St. George’s Anglican Church was the venue for the ordination of Nicholas Saulnier on June 11. He was ordained to the transitional diaconate on the Feast Day of Saint Barnabas the Apostle.
His is a unique career path. Three years ago, Nicholas was a captain in the Royal Canadian Air Force, working as an air battle manager stationed in Rome, New York, as part of the North American Aerospace Defense Command (NORAD).
He’s spent the past three years as a student at Wycliffe College in Toronto, earning a masters degree in Divinity in anticipation of ordination.
His aim is to become a military chaplain. The requirements included ordination, followed by two years spent in the diocese under the bishop’s direction.
Nicholas has been sent to the Parish of St. Mary, York, where his priest, the Ven. Kevin Stockall, is overseeing his own parish, plus the parishes of Stanley and Marysville.
Nicholas chose his home church of St. George’s in which to be ordained, and parishioners came out in full force to support him.
Of note, Bishop Nigel Shaw, Bishop Ordinary to the Canadian Armed Forces, was present and took part. Several military chaplains also attended. Archbishop David Edwards presided.
“It’s a good day to welcome Nicholas into the office of deacon,” he said. “We’re looking forward to his ministry in the two years with us until we, sadly, hand him off to Bishop Nigel.”
Bishop Nigel responded by saying, “It’s an absolute delight to welcome you, Nicholas. I anticipate getting to know you much better in two years when you come into full-time ministry.”
Nicholas was thrilled with the support from the Canadian Armed Forces at his ordination.
“Such a strong turnout from Anglican military chaplains was really special,” said Nicholas. “I am really just grateful for all the support I have.”
His presenters were priests Chris VanBuskirk, Brent Ham and Chris Ketch, along with Major (Retired) Douglas Grant and Debbie MacDonald.
The Rev. Dr. Ranall Ingalls preached. He described the work of a deacon, which biblically means to attend.
“The work of a deacon is the work of a servant of Christ, waiting on Christ,” said Ranall.
“The deacon acts as the rector’s eyes, the parish’s eyes. Surely all are to do this, yes, but a deacon has been set apart and made available for that purpose.”
We are not chosen for a life of ease, but of fruitfulness; not for honour, but for servanthood, said Ranall.
The clergy, said Ranall, are surrounded by people who are more wise, more patient, more holy that they.
“Nicholas, if you haven’t realized that yet, you will,” he said, to laughter.
After the service, a reception put on by St. George’s Willing Workers, was enjoyed by everyone. The Rev. Canon Chris VanBuskirk noted the Willing Workers predates the ACW (Anglican Church Women) in the parish.
Nicholas was pleased and grateful for the many supporters who witnessed his ordination.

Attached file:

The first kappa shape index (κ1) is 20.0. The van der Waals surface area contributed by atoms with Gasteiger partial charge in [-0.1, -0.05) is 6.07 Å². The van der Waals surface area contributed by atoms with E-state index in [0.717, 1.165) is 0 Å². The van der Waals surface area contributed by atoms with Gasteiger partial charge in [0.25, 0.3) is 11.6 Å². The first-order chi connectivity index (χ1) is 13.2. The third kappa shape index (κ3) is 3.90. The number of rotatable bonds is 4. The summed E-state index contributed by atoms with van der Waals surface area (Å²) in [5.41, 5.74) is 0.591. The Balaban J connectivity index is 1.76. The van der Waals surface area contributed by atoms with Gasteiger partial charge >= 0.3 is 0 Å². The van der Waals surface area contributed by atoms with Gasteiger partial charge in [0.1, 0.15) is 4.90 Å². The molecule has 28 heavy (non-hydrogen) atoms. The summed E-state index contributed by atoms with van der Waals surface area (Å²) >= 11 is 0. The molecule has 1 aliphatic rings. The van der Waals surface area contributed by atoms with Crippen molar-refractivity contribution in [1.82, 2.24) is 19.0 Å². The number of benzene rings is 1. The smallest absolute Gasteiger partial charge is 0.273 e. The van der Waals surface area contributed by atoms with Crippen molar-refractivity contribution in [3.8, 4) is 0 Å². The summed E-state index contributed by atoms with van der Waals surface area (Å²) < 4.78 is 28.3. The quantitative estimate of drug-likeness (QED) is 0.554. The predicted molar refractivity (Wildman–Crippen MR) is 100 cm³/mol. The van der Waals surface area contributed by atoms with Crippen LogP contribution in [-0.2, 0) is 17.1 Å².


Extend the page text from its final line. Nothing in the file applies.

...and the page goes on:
“I thought it went really well, and felt that it was a blessing to have so many people be able to attend such a joyful event.
“I’m very grateful for such a show of support from people all over the diocese and the Maritimes. It really was a coming-together of Christian friends I’ve met over many years of camp and events in the area.”
Nicholas has been a long-time participant at St. Michael’s Youth Conference, as both a conferee and later, as a counsellor. In a 2019 interview, as he prepared to temporarily leave the Canadian Armed Forces, Nicholas described his spiritual and career paths.
“It will be very different going from defence to pastoral care,” he said of the plans before him. “It’s been in the back of my head for a long time. Now it’s slowly come to fruition — after a long period of discernment. I’m trusting in God to lead me.”
Nicholas’s tie to St. Michael’s is so strong that he repeatedly made the trip from New York just to be there. But did SMYC have any bearing on his new path?
“I definitely think so,” he said. “It exposed me to different aspects of faith that I wouldn’t otherwise have seen. I consider it almost a home to my upbringing in faith. I’ve learned a lot here.”
1. Military chaplains gathered to witness the ordination of Nicholas Saulnier. From left: the Rev. Major Chris VanBuskirk (Army); the Rev. Capt. Rob Salloum (Army); Lt. Col. Dennis Newhook (Army); Bishop Nigel Shaw, Bishop Ordinary to the Canadian Armed Forces; the Rev. Capt. Nicholas Saulnier; Lt. Col. Beverly Kean-Newhook (Air Force); Capt. Meghan Nicholls (Army); Officer Cadet A.J. Cottreau (Air Force). Absent from photo: The Rev. Lt. Greg McMullin (Navy).
2. Nicholas Saulnier kneels during his ordination, with Bishop Nigel Shaw, Archbishop David Edwards and the Rev. Canon Leo Martin standing.
3. Bishop Nigel Shaw, the Rev. Major Chris VanBuskirk, the Rev. Capt. Nicholas Saulnier and Archbishop David Edwards .
4. The Rev. Lt. (Navy) Greg McMullin (in black suit) chats after the service with Archbishop David Edwards and Bishop Nigel Shaw, with the Rev. Capt. Nicholas Saulnier, the Rev. Canon Leo Martin and the Rev. Dr. Ranall Ingalls at right.